• He made it happen by teaching and reminding the disciples of what Jesus taught them (14:26). Observe how careful Luke is at this point (Acts 1:1-2). Or think of how John opens the last book of the Bible (Revelation 1:1-2). Or think of how constantly Paul refers to himself as a servant or apostle of Jesus Christ as he writes his letters. Why do they do this? The simple answer is that all the New Testament revelation comes from God speaking through his Son!

Let us give thanks to God for this good ministry of the Holy Spirit! Let us read and meditate on it constantly.

Grace and peace, David

The Sword of the Spirit (Part Two)

20150523_101132Ephesians 6:17

Next, let us think about relationship between the Spirit and the word. What are some reasons the word of God is called the “sword of the Spirit”? The Holy Spirit is the author of the word. He spoke through the human writers (2 Samuel 23:2; Mark 12:36). He guided the human writers to accomplish his intended goal (2 Pt 1:20-21). The Spirit did this so that what they wrote would be the word of God. When we engage in spiritual battle, we are to take with us the word of the Almighty Holy Spirit of God. As we strike with it, he is very able to accomplish his purpose (Isaiah 55:11).

The Holy Spirit enables people to understand the word (1 Corinthians 2:10b-14). Every human heart by nature is unable to understand the truth of the Scriptures. Yes, people can comprehend what we say, but it does not convince them, it does not change their outlook. For example, someone might say, “I just don’t get it; how can the death of Jesus save anyone?” But the Spirit is given to Christ’s followers, so that we do understand (1 Corinthians 2:12). Then we accept the word and it effectively works in us. When we take the sword of the Spirit, we must rely on Christ’s power to work through the Spirit to achieve results. Don’t just post a Bible verse; pray for spiritual application. The Holy Spirit uses the word to produce spiritual results. For this reason, we must avoid overemphasizing one truth at the expense of another. Don’t rely on the Spirit without the word of God. Don’t rely on the word of God without the Spirit.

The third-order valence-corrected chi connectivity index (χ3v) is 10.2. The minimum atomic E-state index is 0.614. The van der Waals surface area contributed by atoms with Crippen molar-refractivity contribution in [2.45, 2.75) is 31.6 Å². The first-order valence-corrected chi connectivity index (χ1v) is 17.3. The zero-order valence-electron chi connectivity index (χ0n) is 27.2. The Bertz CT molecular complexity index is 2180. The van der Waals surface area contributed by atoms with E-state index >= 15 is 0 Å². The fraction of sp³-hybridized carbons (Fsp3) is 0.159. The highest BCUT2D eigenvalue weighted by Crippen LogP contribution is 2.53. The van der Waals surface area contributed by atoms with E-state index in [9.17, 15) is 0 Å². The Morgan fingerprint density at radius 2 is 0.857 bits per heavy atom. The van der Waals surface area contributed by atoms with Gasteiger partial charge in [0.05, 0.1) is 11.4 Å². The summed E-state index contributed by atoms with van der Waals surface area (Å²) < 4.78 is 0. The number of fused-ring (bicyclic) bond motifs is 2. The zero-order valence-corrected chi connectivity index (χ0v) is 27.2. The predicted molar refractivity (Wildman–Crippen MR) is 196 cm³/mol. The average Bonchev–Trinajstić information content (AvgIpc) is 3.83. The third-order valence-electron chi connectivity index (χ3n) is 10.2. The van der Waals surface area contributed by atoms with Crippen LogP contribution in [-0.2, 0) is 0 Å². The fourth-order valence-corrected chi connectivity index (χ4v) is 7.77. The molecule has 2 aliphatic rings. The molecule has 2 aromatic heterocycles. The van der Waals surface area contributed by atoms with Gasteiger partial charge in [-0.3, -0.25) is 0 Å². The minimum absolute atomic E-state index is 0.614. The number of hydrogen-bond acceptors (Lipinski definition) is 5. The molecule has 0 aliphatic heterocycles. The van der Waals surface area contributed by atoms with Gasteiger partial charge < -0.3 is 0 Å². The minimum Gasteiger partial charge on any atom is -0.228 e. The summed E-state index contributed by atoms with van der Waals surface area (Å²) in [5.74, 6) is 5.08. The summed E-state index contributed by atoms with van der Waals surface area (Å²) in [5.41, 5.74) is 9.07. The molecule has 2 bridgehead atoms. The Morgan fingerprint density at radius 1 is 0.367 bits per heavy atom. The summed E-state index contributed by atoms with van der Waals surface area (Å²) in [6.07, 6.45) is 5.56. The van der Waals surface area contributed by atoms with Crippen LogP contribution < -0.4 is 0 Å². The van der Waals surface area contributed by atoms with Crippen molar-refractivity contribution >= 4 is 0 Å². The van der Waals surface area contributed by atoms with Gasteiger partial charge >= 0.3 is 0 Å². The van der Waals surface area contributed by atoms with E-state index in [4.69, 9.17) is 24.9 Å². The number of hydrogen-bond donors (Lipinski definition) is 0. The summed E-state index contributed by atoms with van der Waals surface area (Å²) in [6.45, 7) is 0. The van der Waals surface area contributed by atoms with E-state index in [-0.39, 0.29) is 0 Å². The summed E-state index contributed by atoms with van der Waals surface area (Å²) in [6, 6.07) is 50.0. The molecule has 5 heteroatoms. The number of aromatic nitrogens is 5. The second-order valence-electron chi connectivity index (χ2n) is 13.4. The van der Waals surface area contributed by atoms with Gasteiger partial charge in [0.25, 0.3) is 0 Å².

God’s word is very useful to us in our spiritual warfare. The word of God is essential in practical sanctification or Christian growth. The classic example of this is Christ’s use of the Scripture in resisting the temptations of the evil one (Matthew 4:1-11). In every situation Jesus rightly applied the word to his way of life. He lived out the word. Every Christian needs to have a large supply of ammunition from God’s word against every temptation to violate God’s commands, whether the temptations are to commit what God forbids or temptations to fail to do what God commands. A good section to put to heart is Ephesians 4:17-6:9, or in a more concise form Colossians 3:1-4:6. Read either passage many, many times and think through them until you know them well. However, the Lord intends that his entire word has a wider use in our lives (2 Timothy 3:16-17; Hebrews 4:12). The Spirit says that the word can work comprehensive changes in us, down to our thoughts and attitudes. We must see change at this inner level to realize outward change. For example, if you want to speak godly counsel, his word needs to be operating in your heart or inner person (Matthew 12:34). You must be convinced in your heart before you will truly change. This is why we must read and study and think about God’s word. In this whole study, we have been urged to put on the full armor of God. That is the goal, but if we will begin to put on one part, it might cause tremendous changes in our lives and in the churches we attend!

The word of God is essential in evangelism. The word of God is the spiritual seed used by the Holy Spirit in producing regeneration (or the new birth from above). As the Spirit works in us with the word, a change of mind and faith are given, and we turn from our rebellion against God to rely on Jesus Christ alone for salvation. Has this happened to you?

Grace and peace, David